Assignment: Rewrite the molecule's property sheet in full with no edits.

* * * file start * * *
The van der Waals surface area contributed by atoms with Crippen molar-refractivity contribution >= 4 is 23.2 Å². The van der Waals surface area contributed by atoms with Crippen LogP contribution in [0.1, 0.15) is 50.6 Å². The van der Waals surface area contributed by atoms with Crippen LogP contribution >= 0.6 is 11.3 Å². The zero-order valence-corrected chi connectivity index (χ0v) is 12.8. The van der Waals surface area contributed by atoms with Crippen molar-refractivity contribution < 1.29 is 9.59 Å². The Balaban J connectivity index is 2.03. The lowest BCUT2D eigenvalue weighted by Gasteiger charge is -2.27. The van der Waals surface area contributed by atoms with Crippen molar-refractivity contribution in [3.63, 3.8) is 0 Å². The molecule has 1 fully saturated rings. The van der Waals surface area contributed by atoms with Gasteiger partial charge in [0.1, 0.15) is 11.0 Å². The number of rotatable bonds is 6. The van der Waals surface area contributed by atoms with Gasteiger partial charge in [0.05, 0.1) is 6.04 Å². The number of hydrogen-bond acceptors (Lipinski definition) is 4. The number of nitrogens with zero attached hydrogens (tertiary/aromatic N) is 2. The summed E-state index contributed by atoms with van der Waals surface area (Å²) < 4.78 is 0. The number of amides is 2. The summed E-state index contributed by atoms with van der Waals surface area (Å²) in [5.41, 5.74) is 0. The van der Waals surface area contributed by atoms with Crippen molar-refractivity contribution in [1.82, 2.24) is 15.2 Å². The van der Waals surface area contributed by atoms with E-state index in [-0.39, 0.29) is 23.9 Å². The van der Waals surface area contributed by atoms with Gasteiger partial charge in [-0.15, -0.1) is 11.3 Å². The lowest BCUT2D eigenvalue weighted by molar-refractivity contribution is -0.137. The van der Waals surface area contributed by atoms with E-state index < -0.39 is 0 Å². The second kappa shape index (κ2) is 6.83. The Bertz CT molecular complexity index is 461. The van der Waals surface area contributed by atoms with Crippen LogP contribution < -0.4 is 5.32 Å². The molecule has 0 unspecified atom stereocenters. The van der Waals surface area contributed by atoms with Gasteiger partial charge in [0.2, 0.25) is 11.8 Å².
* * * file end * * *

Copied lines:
The van der Waals surface area contributed by atoms with Crippen molar-refractivity contribution >= 4 is 23.2 Å². The van der Waals surface area contributed by atoms with Crippen LogP contribution in [0.1, 0.15) is 50.6 Å². The van der Waals surface area contributed by atoms with Crippen LogP contribution >= 0.6 is 11.3 Å². The zero-order valence-corrected chi connectivity index (χ0v) is 12.8. The van der Waals surface area contributed by atoms with Crippen molar-refractivity contribution < 1.29 is 9.59 Å². The Balaban J connectivity index is 2.03. The lowest BCUT2D eigenvalue weighted by Gasteiger charge is -2.27. The van der Waals surface area contributed by atoms with Crippen molar-refractivity contribution in [3.63, 3.8) is 0 Å². The molecule has 1 fully saturated rings. The van der Waals surface area contributed by atoms with Gasteiger partial charge in [0.1, 0.15) is 11.0 Å². The number of rotatable bonds is 6. The van der Waals surface area contributed by atoms with Gasteiger partial charge in [0.05, 0.1) is 6.04 Å². The number of hydrogen-bond acceptors (Lipinski definition) is 4. The number of nitrogens with zero attached hydrogens (tertiary/aromatic N) is 2. The summed E-state index contributed by atoms with van der Waals surface area (Å²) < 4.78 is 0. The number of amides is 2. The summed E-state index contributed by atoms with van der Waals surface area (Å²) in [5.41, 5.74) is 0. The van der Waals surface area contributed by atoms with Crippen molar-refractivity contribution in [1.82, 2.24) is 15.2 Å². The van der Waals surface area contributed by atoms with E-state index in [-0.39, 0.29) is 23.9 Å². The van der Waals surface area contributed by atoms with Gasteiger partial charge in [-0.15, -0.1) is 11.3 Å². The lowest BCUT2D eigenvalue weighted by molar-refractivity contribution is -0.137. The van der Waals surface area contributed by atoms with E-state index < -0.39 is 0 Å². The second kappa shape index (κ2) is 6.83. The Bertz CT molecular complexity index is 461. The van der Waals surface area contributed by atoms with Crippen LogP contribution < -0.4 is 5.32 Å². The molecule has 0 unspecified atom stereocenters. The van der Waals surface area contributed by atoms with Gasteiger partial charge in [0.2, 0.25) is 11.8 Å².